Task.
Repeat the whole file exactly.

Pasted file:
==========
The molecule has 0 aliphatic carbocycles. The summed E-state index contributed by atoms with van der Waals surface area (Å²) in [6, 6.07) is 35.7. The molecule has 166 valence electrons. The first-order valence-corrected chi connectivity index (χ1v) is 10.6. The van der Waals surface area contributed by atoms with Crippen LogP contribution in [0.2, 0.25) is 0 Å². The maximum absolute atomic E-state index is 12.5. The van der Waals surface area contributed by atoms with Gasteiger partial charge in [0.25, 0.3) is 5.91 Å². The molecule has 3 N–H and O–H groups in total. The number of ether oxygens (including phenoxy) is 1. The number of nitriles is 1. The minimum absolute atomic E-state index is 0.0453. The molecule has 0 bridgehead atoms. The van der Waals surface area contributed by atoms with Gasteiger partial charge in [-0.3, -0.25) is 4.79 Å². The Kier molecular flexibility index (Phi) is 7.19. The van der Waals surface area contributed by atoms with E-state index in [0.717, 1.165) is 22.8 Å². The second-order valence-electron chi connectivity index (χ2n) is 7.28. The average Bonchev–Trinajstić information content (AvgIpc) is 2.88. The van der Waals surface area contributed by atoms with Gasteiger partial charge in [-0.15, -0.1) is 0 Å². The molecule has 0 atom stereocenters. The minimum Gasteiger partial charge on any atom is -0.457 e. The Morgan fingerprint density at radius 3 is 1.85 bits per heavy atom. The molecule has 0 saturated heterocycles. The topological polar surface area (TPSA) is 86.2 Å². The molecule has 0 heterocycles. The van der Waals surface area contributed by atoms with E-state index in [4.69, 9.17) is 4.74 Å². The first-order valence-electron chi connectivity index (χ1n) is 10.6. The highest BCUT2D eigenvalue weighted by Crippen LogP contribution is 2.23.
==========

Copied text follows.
The molecule has 0 aliphatic carbocycles. The summed E-state index contributed by atoms with van der Waals surface area (Å²) in [6, 6.07) is 35.7. The molecule has 166 valence electrons. The first-order valence-corrected chi connectivity index (χ1v) is 10.6. The van der Waals surface area contributed by atoms with Crippen LogP contribution in [0.2, 0.25) is 0 Å². The maximum absolute atomic E-state index is 12.5. The van der Waals surface area contributed by atoms with Gasteiger partial charge in [0.25, 0.3) is 5.91 Å². The molecule has 3 N–H and O–H groups in total. The number of ether oxygens (including phenoxy) is 1. The number of nitriles is 1. The minimum absolute atomic E-state index is 0.0453. The molecule has 0 bridgehead atoms. The van der Waals surface area contributed by atoms with Gasteiger partial charge in [-0.3, -0.25) is 4.79 Å². The Kier molecular flexibility index (Phi) is 7.19. The van der Waals surface area contributed by atoms with E-state index in [0.717, 1.165) is 22.8 Å². The second-order valence-electron chi connectivity index (χ2n) is 7.28. The average Bonchev–Trinajstić information content (AvgIpc) is 2.88. The van der Waals surface area contributed by atoms with Gasteiger partial charge in [-0.15, -0.1) is 0 Å². The molecule has 0 atom stereocenters. The minimum Gasteiger partial charge on any atom is -0.457 e. The Morgan fingerprint density at radius 3 is 1.85 bits per heavy atom. The molecule has 0 saturated heterocycles. The topological polar surface area (TPSA) is 86.2 Å². The molecule has 0 heterocycles. The van der Waals surface area contributed by atoms with E-state index in [4.69, 9.17) is 4.74 Å². The first-order valence-electron chi connectivity index (χ1n) is 10.6. The highest BCUT2D eigenvalue weighted by Crippen LogP contribution is 2.23.